a valuable ally to the United States. As chief of staff of Honduras's
armed forces he immeasurably furthered U.S. national interests
in Central America. He is primarily responsible for the initial
success of the American military preserve in Honduras. For this
service he was awarded the Legion of Merit by the President of
the United States, the highest award that can be presented to
a foreign military officer." [See Scott and Marshall's Cocaine
Reagan also had awarded the Legion of
Merit to Gen. Alvarez.
The presiding judge decided that the additional
information trumped the Justice Department's description of the
assassination conspiracy as "the most significant case of
narco-terrorism yet discovered." A senior Justice Department
official called the five-year sentence meted out to Bueso "lenient."
But it wasn't lenient enough for Oliver
North. As authors Peter Dale Scott and Jonathan Marshall reported,
North sent a note to his then boss, National Security Adviser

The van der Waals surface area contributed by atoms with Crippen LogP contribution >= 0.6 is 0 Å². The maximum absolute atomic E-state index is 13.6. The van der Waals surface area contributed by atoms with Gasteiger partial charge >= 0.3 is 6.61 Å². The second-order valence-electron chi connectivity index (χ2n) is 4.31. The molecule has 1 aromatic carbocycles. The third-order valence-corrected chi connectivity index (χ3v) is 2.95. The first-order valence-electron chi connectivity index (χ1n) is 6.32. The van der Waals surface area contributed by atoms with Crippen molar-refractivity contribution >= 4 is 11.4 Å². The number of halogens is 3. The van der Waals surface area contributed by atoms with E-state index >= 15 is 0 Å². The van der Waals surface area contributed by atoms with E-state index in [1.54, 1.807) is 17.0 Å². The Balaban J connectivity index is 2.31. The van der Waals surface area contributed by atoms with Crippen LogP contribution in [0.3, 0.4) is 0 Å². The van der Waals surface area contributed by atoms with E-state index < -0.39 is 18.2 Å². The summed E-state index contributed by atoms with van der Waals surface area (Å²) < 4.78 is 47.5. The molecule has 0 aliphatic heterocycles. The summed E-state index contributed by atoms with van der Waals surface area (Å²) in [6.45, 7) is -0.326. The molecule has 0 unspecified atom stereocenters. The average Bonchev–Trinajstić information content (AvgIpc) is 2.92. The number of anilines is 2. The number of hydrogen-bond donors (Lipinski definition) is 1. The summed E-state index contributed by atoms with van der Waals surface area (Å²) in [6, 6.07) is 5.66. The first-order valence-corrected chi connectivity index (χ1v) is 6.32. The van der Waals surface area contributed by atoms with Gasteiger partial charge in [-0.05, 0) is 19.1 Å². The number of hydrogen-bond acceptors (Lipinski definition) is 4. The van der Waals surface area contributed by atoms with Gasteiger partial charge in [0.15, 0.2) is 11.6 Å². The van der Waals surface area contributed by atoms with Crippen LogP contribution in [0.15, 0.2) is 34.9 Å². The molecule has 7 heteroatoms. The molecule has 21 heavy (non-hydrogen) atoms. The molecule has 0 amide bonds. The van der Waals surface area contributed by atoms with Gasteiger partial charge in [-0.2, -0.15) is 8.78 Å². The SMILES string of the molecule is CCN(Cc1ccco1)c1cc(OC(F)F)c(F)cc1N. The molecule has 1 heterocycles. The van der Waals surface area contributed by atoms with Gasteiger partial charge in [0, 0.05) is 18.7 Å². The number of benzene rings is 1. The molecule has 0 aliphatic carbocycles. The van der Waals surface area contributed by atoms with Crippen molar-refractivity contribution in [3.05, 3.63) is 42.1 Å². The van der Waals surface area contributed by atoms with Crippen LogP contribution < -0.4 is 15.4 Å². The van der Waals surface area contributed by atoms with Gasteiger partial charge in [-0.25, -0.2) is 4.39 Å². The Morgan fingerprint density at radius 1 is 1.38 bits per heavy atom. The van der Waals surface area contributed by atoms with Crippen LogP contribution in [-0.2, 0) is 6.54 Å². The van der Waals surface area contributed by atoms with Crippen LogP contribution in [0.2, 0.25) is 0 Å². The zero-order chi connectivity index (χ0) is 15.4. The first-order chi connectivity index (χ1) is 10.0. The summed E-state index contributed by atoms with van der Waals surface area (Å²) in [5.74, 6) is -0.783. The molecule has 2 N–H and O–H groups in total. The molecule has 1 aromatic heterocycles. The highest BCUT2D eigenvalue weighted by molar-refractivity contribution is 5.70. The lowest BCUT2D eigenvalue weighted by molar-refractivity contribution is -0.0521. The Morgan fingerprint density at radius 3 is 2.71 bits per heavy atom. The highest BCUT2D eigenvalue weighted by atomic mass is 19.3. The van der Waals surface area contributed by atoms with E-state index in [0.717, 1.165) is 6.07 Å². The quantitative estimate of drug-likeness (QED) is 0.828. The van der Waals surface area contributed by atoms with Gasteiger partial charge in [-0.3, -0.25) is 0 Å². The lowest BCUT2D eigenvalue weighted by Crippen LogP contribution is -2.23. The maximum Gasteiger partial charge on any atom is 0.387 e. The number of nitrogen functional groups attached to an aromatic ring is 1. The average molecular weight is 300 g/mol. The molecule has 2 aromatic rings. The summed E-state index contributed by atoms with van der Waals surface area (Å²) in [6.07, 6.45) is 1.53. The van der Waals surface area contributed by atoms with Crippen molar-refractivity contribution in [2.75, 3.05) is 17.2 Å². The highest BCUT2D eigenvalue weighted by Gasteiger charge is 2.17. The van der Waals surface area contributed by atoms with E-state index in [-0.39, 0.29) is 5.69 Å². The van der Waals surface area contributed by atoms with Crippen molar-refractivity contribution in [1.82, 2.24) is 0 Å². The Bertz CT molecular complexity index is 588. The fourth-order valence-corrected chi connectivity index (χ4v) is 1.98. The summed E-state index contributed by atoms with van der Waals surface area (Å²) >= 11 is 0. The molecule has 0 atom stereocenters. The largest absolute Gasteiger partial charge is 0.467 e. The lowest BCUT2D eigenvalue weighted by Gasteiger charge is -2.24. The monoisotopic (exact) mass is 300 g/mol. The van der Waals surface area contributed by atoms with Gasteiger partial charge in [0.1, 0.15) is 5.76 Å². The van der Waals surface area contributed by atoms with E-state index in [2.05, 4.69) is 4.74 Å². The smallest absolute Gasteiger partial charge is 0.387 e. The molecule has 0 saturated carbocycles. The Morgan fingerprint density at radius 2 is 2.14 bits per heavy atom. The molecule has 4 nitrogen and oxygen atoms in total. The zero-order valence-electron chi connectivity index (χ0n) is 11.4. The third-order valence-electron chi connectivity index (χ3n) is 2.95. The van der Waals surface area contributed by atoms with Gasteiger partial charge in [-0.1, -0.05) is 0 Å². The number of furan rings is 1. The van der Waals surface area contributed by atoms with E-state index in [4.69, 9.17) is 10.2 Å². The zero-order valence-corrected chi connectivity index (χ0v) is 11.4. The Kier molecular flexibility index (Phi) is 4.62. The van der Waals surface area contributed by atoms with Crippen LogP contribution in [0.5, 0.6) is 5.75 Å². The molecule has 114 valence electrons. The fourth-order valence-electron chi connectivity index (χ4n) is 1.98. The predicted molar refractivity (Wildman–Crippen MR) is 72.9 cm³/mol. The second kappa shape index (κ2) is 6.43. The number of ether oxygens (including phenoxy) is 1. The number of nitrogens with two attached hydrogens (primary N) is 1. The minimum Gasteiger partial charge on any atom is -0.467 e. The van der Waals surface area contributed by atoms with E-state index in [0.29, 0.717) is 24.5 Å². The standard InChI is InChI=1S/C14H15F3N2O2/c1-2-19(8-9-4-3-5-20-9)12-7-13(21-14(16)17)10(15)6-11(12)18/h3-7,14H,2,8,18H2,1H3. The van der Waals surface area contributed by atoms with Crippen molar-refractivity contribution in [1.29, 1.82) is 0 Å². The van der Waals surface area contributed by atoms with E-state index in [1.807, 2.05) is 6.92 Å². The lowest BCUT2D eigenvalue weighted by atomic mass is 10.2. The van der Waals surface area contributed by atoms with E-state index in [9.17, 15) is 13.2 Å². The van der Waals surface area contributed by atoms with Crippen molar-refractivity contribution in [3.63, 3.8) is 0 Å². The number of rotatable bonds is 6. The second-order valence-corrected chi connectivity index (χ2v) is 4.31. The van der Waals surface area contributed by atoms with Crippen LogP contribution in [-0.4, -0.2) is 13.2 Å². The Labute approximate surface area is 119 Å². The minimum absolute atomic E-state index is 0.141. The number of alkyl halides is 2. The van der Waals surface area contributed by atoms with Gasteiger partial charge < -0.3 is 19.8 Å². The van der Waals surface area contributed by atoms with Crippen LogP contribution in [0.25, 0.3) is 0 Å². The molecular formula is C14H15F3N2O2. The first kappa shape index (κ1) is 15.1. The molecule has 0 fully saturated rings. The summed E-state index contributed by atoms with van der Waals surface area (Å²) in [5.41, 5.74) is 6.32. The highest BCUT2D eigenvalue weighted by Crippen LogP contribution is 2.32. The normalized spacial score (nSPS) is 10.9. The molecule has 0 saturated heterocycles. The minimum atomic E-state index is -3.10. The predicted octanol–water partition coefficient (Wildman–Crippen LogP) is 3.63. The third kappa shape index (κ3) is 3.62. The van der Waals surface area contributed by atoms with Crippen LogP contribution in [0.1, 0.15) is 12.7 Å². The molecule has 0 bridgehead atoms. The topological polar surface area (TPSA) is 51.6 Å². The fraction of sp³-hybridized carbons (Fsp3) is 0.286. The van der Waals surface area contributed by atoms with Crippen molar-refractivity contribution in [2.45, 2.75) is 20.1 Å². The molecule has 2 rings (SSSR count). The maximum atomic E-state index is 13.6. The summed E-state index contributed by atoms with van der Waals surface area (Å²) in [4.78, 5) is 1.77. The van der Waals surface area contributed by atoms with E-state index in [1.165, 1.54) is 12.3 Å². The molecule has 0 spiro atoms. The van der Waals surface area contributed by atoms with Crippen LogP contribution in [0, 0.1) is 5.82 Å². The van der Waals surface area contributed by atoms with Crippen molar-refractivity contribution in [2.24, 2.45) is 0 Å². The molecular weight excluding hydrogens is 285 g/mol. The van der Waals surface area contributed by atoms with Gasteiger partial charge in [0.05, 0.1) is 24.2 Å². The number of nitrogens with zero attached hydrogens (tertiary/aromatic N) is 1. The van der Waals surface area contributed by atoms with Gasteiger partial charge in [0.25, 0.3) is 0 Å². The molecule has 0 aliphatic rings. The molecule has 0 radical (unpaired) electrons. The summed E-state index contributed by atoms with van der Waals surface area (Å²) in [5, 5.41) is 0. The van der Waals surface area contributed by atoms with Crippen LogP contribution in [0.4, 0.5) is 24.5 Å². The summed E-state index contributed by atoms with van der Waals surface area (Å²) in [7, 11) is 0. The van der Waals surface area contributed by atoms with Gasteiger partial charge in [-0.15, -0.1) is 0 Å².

John Poindexter, saying there remained one "problem."_
_The general was the man with whom North and three other senior
U.S. officials had "worked out arrangements" for contra
support, and Bueso had entered a guilty plea on the assumption
that he would be given time at a minimum security prison "for
a short period [days or weeks] and then walk free."
"Our major concern," North wrote,
"is that when Bueso finds out what is really happening to
him, he will break his longstanding silence about the [contras}
and other sensitive operations." [Emphasis added.]
North and some of his colleagues were
therefore going to "cabal quietly to look into options:
pardon, clemency, deportation, reduced sentence. Objective is
to keep Bueso from feeling like he was lied to in legal process
and start spilling the beans."
Poindexter reassured North: "You
may advise all concerned that the President will want to be as
helpful as possible to settle this matter." In the end, the
Justice Department blocked clemency or deportation, and Bueso-Rosa
served his time and kept his mouth shut.
But the late 1984 timing of Bueso's drug-financed
assassination plot suggests that it may have been one of those
other sensitive operations that Oliver North cagily referred to